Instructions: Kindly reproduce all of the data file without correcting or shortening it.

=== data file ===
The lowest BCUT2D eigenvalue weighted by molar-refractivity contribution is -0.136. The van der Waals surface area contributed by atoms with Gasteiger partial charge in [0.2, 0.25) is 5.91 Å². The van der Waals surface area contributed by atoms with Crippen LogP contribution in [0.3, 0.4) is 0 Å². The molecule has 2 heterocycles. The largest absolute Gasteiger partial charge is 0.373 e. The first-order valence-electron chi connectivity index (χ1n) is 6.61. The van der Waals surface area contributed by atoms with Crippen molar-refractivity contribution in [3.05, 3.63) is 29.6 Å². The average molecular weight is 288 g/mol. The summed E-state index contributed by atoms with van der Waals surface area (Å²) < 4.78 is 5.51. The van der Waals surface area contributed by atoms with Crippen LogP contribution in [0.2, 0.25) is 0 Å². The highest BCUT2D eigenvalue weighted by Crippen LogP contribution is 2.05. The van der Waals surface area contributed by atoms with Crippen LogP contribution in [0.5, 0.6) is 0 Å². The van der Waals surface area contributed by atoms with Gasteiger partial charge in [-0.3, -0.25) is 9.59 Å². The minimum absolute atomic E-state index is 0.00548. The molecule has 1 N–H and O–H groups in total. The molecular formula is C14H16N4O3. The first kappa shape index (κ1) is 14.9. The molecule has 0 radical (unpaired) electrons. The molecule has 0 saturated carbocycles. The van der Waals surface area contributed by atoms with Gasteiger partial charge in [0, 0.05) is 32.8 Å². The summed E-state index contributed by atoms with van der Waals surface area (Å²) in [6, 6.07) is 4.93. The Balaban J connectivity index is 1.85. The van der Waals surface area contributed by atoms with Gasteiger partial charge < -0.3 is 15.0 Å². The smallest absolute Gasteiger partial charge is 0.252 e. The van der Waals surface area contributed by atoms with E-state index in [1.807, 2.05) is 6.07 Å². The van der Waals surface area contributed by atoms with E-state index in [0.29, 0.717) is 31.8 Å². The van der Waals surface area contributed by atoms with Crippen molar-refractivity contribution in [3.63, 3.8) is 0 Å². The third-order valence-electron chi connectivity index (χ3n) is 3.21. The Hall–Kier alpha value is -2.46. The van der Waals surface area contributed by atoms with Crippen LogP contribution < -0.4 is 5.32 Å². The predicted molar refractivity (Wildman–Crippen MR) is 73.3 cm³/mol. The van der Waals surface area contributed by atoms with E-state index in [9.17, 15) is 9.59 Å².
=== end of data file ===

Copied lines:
The lowest BCUT2D eigenvalue weighted by molar-refractivity contribution is -0.136. The van der Waals surface area contributed by atoms with Gasteiger partial charge in [0.2, 0.25) is 5.91 Å². The van der Waals surface area contributed by atoms with Crippen LogP contribution in [0.3, 0.4) is 0 Å². The molecule has 2 heterocycles. The largest absolute Gasteiger partial charge is 0.373 e. The first-order valence-electron chi connectivity index (χ1n) is 6.61. The van der Waals surface area contributed by atoms with Crippen molar-refractivity contribution in [3.05, 3.63) is 29.6 Å². The average molecular weight is 288 g/mol. The summed E-state index contributed by atoms with van der Waals surface area (Å²) < 4.78 is 5.51. The van der Waals surface area contributed by atoms with Crippen LogP contribution in [0.2, 0.25) is 0 Å². The highest BCUT2D eigenvalue weighted by Crippen LogP contribution is 2.05. The van der Waals surface area contributed by atoms with Crippen LogP contribution in [0.5, 0.6) is 0 Å². The van der Waals surface area contributed by atoms with Gasteiger partial charge in [-0.3, -0.25) is 9.59 Å². The minimum absolute atomic E-state index is 0.00548. The molecule has 1 N–H and O–H groups in total. The molecular formula is C14H16N4O3. The first kappa shape index (κ1) is 14.9. The molecule has 0 radical (unpaired) electrons. The molecule has 0 saturated carbocycles. The van der Waals surface area contributed by atoms with Gasteiger partial charge in [0, 0.05) is 32.8 Å². The summed E-state index contributed by atoms with van der Waals surface area (Å²) in [6, 6.07) is 4.93. The Balaban J connectivity index is 1.85. The van der Waals surface area contributed by atoms with Gasteiger partial charge < -0.3 is 15.0 Å². The smallest absolute Gasteiger partial charge is 0.252 e. The van der Waals surface area contributed by atoms with E-state index in [1.807, 2.05) is 6.07 Å². The van der Waals surface area contributed by atoms with E-state index in [0.29, 0.717) is 31.8 Å². The van der Waals surface area contributed by atoms with Crippen molar-refractivity contribution in [3.63, 3.8) is 0 Å². The third-order valence-electron chi connectivity index (χ3n) is 3.21. The Hall–Kier alpha value is -2.46. The van der Waals surface area contributed by atoms with Crippen LogP contribution < -0.4 is 5.32 Å². The predicted molar refractivity (Wildman–Crippen MR) is 73.3 cm³/mol. The van der Waals surface area contributed by atoms with E-state index in [9.17, 15) is 9.59 Å².